Chicago Cubs Chairman Distances Team From His Father’s Anti-Muslim and Racist Emails

February 6, 2019, 5:07 PM UTC
The American Film Company, Ford's Theatre, and Roadside Attractions Present the Premiere of Robert Redford's "The Conspirator" - Arrivals
WASHINGTON, DC - APRIL 10: Joe Ricketts speaks during the premiere of "The Conspirator" presented by The American Film Company, Ford's Theatre and Roadside Attractions at Ford's Theatre on April 10, 2011 in Washington, DC. (Photo by Kris Connor/Getty Images for Roadside Attractions)
Kris Connor 2011 Getty Images

The Chicago Cubs and its chairman Tom Ricketts are getting blowback from fans and local Muslim groups over anti-Muslim and racist emails sent by his father, TD Ameritrade founder Joe Ricketts, the Washington Post reports.

In a statement published in The Chicago Tribune, Tom Ricketts’ said about Joe Ricketts’ emails: “My father is not involved with the operation of the Chicago Cubs in any way. I am trusted with representing this organization and our fans with a respect for people from all backgrounds. These emails do not reflect the culture we’ve worked so hard to build at the Chicago Cubs since 2009.”

Billionaire Joe Ricketts has apologized for sending the offensive emails, which came to light when published by Splinter News.

Some of the emails, sent between 2009 and 2013, mentioned racist conspiracy theories about former President Barack Obama. In others, the elder Ricketts made Islamophobic statements, calling the religion a “cult” and adding: “we cannot ever let Islam become a large part of our society.”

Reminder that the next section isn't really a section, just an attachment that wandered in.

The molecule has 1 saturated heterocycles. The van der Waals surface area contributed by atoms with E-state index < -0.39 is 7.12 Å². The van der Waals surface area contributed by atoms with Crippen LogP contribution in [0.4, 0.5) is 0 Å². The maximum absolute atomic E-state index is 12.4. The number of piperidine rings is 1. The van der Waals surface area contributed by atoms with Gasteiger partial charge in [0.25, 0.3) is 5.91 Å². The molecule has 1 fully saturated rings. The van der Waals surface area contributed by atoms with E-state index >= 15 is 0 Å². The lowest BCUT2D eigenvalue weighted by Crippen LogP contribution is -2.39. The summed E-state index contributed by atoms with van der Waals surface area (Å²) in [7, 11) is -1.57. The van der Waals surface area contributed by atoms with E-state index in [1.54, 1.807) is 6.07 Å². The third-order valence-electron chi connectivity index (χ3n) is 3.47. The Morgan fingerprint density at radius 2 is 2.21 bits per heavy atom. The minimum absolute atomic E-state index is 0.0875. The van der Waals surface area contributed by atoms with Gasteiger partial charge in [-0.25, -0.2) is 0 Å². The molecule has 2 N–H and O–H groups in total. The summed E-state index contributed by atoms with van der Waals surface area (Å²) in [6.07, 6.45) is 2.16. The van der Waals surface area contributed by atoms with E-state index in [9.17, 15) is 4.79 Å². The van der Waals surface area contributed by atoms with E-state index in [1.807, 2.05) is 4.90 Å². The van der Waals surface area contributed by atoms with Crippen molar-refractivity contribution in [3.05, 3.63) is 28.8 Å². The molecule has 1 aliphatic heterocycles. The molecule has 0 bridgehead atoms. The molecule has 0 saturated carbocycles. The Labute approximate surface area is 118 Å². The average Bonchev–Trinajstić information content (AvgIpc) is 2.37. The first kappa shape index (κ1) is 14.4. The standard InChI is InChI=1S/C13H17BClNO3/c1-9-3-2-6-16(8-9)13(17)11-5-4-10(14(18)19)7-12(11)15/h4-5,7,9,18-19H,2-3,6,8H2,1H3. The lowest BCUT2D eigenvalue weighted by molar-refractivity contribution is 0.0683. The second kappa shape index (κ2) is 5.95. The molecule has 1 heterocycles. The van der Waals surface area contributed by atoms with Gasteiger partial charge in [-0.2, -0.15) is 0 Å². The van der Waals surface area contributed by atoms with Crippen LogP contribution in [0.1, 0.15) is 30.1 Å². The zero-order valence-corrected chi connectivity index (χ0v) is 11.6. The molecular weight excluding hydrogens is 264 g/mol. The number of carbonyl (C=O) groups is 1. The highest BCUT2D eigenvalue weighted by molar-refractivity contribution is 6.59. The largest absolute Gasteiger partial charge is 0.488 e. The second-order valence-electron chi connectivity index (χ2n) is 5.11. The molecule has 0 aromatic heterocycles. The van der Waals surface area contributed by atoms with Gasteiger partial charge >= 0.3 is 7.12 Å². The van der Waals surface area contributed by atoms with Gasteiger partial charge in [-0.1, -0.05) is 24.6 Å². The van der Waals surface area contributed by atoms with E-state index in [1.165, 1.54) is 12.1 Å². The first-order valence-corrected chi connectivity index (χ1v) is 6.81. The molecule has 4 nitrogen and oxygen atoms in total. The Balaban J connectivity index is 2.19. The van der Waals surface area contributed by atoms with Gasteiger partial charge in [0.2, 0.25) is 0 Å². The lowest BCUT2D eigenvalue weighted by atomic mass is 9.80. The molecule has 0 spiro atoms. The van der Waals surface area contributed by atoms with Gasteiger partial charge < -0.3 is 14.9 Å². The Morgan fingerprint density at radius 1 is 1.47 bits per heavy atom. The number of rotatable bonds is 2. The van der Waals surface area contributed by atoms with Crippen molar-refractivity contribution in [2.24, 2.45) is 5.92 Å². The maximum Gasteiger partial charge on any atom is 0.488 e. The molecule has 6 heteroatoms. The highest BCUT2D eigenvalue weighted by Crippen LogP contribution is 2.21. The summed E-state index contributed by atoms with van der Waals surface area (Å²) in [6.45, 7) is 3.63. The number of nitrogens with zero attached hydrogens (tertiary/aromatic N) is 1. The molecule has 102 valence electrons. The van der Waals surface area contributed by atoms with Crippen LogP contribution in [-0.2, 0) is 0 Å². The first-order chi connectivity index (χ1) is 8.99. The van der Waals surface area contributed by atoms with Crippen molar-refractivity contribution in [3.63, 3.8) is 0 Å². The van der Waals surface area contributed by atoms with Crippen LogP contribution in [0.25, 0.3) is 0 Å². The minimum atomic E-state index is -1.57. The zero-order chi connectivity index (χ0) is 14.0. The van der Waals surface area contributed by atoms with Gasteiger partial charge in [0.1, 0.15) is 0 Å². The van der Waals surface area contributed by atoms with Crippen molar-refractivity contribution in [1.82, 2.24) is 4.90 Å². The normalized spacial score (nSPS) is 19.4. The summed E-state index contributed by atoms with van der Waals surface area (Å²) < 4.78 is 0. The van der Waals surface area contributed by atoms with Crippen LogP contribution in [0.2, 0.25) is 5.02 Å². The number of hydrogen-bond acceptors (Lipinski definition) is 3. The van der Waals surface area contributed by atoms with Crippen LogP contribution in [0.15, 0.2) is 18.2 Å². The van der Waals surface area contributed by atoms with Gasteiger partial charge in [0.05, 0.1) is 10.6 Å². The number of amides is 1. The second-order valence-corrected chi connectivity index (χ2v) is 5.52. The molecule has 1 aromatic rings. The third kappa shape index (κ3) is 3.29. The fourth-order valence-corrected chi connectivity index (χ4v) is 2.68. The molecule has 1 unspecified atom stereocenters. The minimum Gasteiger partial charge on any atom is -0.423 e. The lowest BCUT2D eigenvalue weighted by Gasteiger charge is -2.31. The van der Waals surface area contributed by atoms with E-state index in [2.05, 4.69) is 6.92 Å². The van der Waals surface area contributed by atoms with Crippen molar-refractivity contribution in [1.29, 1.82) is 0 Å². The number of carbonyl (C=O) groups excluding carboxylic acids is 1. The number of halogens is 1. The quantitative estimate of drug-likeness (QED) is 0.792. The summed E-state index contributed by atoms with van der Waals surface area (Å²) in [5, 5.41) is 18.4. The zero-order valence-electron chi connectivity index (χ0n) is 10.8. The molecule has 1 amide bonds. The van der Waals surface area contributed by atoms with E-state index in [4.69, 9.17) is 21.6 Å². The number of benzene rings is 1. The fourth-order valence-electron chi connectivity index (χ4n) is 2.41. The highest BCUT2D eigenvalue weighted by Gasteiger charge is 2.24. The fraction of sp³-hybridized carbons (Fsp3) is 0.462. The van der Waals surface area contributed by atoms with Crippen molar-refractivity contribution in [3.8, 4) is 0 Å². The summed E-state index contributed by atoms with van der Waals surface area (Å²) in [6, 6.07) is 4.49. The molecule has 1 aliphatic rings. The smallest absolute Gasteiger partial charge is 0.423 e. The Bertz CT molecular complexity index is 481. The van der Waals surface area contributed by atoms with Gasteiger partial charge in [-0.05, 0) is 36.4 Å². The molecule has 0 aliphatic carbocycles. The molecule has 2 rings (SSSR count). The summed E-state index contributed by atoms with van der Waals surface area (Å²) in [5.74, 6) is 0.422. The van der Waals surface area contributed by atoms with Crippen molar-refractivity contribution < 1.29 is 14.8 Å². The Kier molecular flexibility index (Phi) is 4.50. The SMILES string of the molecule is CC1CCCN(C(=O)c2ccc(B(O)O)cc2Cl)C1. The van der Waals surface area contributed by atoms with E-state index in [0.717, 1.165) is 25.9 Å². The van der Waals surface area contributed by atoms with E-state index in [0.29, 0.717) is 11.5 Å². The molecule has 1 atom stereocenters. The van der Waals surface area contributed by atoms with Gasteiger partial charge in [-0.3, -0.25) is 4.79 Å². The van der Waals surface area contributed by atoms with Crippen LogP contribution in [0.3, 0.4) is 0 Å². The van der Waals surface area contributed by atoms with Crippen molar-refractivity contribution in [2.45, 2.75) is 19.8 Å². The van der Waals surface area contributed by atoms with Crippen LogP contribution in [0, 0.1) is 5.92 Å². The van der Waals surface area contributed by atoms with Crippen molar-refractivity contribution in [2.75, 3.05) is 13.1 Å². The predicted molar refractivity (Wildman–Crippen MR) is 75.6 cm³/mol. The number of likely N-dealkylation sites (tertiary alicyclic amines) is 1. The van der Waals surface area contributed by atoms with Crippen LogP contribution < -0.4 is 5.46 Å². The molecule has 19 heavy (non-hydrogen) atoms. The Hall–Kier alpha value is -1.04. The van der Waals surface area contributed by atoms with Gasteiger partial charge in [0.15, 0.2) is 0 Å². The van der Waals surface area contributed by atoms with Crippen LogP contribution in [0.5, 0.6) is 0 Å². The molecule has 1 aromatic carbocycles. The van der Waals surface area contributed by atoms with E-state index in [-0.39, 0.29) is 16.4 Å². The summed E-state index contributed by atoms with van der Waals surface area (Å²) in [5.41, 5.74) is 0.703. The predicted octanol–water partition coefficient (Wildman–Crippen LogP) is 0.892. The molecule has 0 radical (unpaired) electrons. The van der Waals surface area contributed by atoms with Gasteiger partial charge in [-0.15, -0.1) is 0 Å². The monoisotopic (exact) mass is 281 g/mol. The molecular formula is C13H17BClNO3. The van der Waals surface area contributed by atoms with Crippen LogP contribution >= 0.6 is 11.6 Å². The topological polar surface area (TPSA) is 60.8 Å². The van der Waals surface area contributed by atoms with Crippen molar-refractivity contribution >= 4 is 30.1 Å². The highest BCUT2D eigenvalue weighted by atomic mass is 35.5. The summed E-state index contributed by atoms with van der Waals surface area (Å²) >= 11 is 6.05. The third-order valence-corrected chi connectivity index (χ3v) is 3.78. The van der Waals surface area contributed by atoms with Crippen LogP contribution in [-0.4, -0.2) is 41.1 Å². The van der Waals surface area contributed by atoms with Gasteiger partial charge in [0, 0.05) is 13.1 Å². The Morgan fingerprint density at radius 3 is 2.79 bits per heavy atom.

Joe Ricketts said he “deeply” regrets the emails, according to a statement published in The Chicago Tribune. “Sometimes I received emails that I should have condemned. Other times I’ve said things that don’t reflect my value system. I strongly believe that bigoted ideas are wrong,” said Ricketts, a Republican Party campaign donor.

In a statement, Tom Ricketts wrote, “the language and views expressed in those emails have no place in our society,” according to the Tribune.

However, some local Muslim groups and fans said the Cubs could do more to push back against the views expressed by Joe Ricketts.

During a news conference on Tuesday, Ahmed Rehab, executive director for the Chicago chapter of the Council on American-Islamic Relations said a meeting is being planned with Tom Ricketts and the Cubs’ leadership. He added that CAIR would like to see the Cubs take further action to “recommit to the anti-bigotry values of Chicago.”

In an open letter published on Twitter, one young Muslim fan wrote that she was disappointed over Ricketts’s comments. “My life as a baseball fan is intertwined with my existence as a Muslim American,” she wrote, adding that she spent time praying for the Cubs to win before each game of the 2016 World Series.

“I went to a Cubs game last summer where Louie at the front gate met me with the traditional Muslim greeting and let me know to come to him if anyone gave me trouble for my head scarf…These are the fan experiences I want for current and future generations of Muslim American baseball fans to encounter, not the views unearthed by Joe Ricketts today.”

Fortune contacted Joe Ricketts and the Chicago Cubs for comment.